I was able to attend this session of Informatics in Action yesterday, at the National Institutes of Health Campus, as it focused on consumer health information technology. The cast was truly all-star, including Bern Shen, MD, from Intel Digital Health, Adam Bosworth, from Keas, and Bill Crounse, MD, from Microsoft (and also from the home team in Redmond, Washington). The session was moderated by Steve Taplin, MD, from the National Cancer Institute. A videocast may be available on the NIH site.
I think the group as a whole did a very nice job of talking about the needs today, along with directions for the future. I jotted down a few quotes on my iPhone from Adam:
It would be better in general if the system worked more like Kaiser.
Consumers don’t want PHRs. They want help and advice.
Adam also discussed three priorities, which include consumers being able to control their health data “in computible form,” empowering health professionals, and providing an easy way for researchers to implement protocols.
On the computible form issue, I have definitely seen the impact of not having things in computible form, for example, in trying to reconcile medication lists, where there are a plethora of medication products and non-standard codes.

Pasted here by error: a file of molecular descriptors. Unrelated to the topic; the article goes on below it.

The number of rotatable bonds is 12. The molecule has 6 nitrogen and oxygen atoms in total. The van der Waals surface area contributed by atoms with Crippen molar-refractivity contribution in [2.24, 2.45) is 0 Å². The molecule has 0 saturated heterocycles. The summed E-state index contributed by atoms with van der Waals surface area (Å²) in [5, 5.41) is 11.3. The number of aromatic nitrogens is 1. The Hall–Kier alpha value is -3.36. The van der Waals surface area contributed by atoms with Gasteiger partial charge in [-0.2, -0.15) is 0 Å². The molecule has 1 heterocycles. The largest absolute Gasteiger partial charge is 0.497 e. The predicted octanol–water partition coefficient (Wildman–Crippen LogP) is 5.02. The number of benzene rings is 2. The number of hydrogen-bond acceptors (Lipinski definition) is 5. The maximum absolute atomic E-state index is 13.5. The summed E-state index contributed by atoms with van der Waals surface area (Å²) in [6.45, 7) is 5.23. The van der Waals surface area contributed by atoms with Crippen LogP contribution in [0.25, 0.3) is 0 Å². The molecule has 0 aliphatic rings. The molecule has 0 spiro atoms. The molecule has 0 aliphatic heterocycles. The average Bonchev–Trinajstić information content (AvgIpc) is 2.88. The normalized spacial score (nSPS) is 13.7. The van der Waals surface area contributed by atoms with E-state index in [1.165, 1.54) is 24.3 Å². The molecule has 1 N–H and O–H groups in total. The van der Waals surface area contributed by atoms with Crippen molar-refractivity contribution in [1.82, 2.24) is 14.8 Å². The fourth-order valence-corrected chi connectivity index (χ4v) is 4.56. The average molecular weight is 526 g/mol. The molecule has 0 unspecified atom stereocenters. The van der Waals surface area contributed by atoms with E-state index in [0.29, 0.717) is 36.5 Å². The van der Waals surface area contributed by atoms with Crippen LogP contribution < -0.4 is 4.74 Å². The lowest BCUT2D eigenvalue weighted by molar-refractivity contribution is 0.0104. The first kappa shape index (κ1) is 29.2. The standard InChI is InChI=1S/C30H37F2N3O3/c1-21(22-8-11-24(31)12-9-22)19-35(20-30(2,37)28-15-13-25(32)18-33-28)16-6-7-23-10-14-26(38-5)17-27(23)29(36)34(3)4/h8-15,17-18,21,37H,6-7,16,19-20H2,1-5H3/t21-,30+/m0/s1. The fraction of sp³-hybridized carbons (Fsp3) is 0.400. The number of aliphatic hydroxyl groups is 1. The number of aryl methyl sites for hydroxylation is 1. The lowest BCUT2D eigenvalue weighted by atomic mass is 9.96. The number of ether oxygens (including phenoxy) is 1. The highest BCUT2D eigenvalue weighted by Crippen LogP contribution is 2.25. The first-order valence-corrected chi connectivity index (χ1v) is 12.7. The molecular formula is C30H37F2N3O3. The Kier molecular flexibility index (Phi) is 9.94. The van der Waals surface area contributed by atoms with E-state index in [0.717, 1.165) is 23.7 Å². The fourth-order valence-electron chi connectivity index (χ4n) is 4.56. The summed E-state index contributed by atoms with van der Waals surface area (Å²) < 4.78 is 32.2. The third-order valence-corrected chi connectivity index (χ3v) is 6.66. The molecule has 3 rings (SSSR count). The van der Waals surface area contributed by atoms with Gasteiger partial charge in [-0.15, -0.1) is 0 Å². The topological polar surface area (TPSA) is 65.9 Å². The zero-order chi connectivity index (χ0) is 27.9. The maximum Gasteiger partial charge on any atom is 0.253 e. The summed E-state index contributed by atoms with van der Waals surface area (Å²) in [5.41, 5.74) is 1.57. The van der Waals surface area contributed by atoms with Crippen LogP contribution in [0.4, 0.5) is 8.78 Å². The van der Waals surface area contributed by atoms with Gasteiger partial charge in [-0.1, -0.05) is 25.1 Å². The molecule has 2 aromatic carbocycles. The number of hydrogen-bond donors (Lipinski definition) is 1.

Bill talked about 5 significant trends in health care, and he has an experience that includes a lot of work with international organizations, as well a long connection with the practice of medicine, which makes him well suited to put things in perspective. He introduced some of the concepts of HealthVault, a platform for PHRs, rather than a PHR itself. I am a regular reader of Bill’s HealthBlog, where it’s quite likely you’ll see a writeup of this event there as well.
In my work so far, I am seeing evidence that health care and non-health care professionals alike are working to make things happen in patient-centered health information technology, whether they call it that or not, and it is good to see.